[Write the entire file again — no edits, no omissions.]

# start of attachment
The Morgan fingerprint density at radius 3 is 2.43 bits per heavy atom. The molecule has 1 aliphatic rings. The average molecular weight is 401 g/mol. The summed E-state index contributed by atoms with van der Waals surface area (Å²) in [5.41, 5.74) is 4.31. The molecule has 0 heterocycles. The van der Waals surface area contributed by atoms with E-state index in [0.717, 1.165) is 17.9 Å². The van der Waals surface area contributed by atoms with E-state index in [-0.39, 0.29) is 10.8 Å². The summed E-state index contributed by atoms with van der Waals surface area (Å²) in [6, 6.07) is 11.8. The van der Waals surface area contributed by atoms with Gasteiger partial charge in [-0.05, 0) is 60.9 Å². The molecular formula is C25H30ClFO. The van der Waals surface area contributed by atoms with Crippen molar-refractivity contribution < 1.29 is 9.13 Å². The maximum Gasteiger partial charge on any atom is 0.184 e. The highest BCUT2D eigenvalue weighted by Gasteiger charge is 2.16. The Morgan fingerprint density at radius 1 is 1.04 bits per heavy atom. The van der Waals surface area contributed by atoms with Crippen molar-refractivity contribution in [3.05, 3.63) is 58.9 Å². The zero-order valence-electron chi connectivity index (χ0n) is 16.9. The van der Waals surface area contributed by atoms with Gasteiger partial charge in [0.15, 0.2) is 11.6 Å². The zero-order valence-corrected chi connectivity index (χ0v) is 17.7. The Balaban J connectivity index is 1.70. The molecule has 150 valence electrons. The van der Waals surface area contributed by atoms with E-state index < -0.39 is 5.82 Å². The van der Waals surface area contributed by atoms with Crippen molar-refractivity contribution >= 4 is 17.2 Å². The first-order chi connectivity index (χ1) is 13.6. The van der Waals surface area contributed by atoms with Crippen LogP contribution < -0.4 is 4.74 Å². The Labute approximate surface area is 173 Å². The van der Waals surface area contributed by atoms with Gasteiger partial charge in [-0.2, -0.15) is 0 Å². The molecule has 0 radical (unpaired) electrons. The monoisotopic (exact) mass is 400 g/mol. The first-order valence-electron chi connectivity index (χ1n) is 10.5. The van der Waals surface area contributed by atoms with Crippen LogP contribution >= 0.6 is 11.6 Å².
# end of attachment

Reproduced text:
The Morgan fingerprint density at radius 3 is 2.43 bits per heavy atom. The molecule has 1 aliphatic rings. The average molecular weight is 401 g/mol. The summed E-state index contributed by atoms with van der Waals surface area (Å²) in [5.41, 5.74) is 4.31. The molecule has 0 heterocycles. The van der Waals surface area contributed by atoms with E-state index in [0.717, 1.165) is 17.9 Å². The van der Waals surface area contributed by atoms with E-state index in [-0.39, 0.29) is 10.8 Å². The summed E-state index contributed by atoms with van der Waals surface area (Å²) in [6, 6.07) is 11.8. The van der Waals surface area contributed by atoms with Gasteiger partial charge in [-0.05, 0) is 60.9 Å². The molecular formula is C25H30ClFO. The van der Waals surface area contributed by atoms with Crippen molar-refractivity contribution < 1.29 is 9.13 Å². The maximum Gasteiger partial charge on any atom is 0.184 e. The highest BCUT2D eigenvalue weighted by Gasteiger charge is 2.16. The Morgan fingerprint density at radius 1 is 1.04 bits per heavy atom. The van der Waals surface area contributed by atoms with Crippen molar-refractivity contribution in [3.05, 3.63) is 58.9 Å². The zero-order valence-electron chi connectivity index (χ0n) is 16.9. The van der Waals surface area contributed by atoms with Gasteiger partial charge in [0.15, 0.2) is 11.6 Å². The zero-order valence-corrected chi connectivity index (χ0v) is 17.7. The Balaban J connectivity index is 1.70. The molecule has 150 valence electrons. The van der Waals surface area contributed by atoms with E-state index < -0.39 is 5.82 Å². The van der Waals surface area contributed by atoms with Crippen molar-refractivity contribution >= 4 is 17.2 Å². The first-order chi connectivity index (χ1) is 13.6. The van der Waals surface area contributed by atoms with Crippen LogP contribution < -0.4 is 4.74 Å². The Labute approximate surface area is 173 Å². The van der Waals surface area contributed by atoms with Gasteiger partial charge in [-0.2, -0.15) is 0 Å². The molecule has 0 radical (unpaired) electrons. The monoisotopic (exact) mass is 400 g/mol. The first-order valence-electron chi connectivity index (χ1n) is 10.5. The van der Waals surface area contributed by atoms with Crippen LogP contribution >= 0.6 is 11.6 Å².